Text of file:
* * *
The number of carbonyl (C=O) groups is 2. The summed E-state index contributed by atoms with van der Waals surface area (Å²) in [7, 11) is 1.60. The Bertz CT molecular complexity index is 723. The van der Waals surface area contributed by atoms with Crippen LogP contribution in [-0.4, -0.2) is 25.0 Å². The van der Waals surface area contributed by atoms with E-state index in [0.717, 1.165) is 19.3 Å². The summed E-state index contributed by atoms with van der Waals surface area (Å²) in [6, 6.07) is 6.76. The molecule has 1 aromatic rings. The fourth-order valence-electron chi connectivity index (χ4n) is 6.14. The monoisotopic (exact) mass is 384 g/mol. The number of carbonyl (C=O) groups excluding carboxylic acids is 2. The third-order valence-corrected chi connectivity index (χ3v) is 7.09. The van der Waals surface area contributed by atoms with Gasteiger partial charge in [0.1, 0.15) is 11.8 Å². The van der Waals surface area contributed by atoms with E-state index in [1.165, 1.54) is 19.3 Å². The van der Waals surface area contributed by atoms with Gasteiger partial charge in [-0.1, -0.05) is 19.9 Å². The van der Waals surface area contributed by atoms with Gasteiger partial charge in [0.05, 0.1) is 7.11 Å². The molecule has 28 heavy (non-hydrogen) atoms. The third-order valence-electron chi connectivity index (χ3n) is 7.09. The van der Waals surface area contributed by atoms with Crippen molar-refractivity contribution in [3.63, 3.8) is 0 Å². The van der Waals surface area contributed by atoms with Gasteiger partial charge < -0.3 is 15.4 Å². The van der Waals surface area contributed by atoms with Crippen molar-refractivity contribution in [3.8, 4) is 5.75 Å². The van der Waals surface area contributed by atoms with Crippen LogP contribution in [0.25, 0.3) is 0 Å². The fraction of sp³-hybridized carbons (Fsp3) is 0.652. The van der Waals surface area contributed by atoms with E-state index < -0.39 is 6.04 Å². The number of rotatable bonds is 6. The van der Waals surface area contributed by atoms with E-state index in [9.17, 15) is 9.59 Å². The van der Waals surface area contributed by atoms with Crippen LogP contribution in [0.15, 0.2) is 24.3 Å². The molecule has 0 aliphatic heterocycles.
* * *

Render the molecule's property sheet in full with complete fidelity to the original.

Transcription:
The number of carbonyl (C=O) groups is 2. The summed E-state index contributed by atoms with van der Waals surface area (Å²) in [7, 11) is 1.60. The Bertz CT molecular complexity index is 723. The van der Waals surface area contributed by atoms with Crippen LogP contribution in [-0.4, -0.2) is 25.0 Å². The van der Waals surface area contributed by atoms with E-state index in [0.717, 1.165) is 19.3 Å². The summed E-state index contributed by atoms with van der Waals surface area (Å²) in [6, 6.07) is 6.76. The molecule has 1 aromatic rings. The fourth-order valence-electron chi connectivity index (χ4n) is 6.14. The monoisotopic (exact) mass is 384 g/mol. The number of carbonyl (C=O) groups excluding carboxylic acids is 2. The third-order valence-corrected chi connectivity index (χ3v) is 7.09. The van der Waals surface area contributed by atoms with Gasteiger partial charge in [0.1, 0.15) is 11.8 Å². The van der Waals surface area contributed by atoms with E-state index in [1.165, 1.54) is 19.3 Å². The van der Waals surface area contributed by atoms with Gasteiger partial charge in [-0.1, -0.05) is 19.9 Å². The van der Waals surface area contributed by atoms with Gasteiger partial charge in [0.05, 0.1) is 7.11 Å². The molecule has 28 heavy (non-hydrogen) atoms. The third-order valence-electron chi connectivity index (χ3n) is 7.09. The van der Waals surface area contributed by atoms with Crippen molar-refractivity contribution in [3.63, 3.8) is 0 Å². The van der Waals surface area contributed by atoms with Gasteiger partial charge < -0.3 is 15.4 Å². The van der Waals surface area contributed by atoms with Crippen molar-refractivity contribution in [3.8, 4) is 5.75 Å². The van der Waals surface area contributed by atoms with Crippen LogP contribution in [0.25, 0.3) is 0 Å². The fraction of sp³-hybridized carbons (Fsp3) is 0.652. The van der Waals surface area contributed by atoms with E-state index < -0.39 is 6.04 Å². The number of rotatable bonds is 6. The van der Waals surface area contributed by atoms with E-state index in [9.17, 15) is 9.59 Å². The van der Waals surface area contributed by atoms with Crippen LogP contribution in [0.15, 0.2) is 24.3 Å². The molecule has 0 aliphatic heterocycles.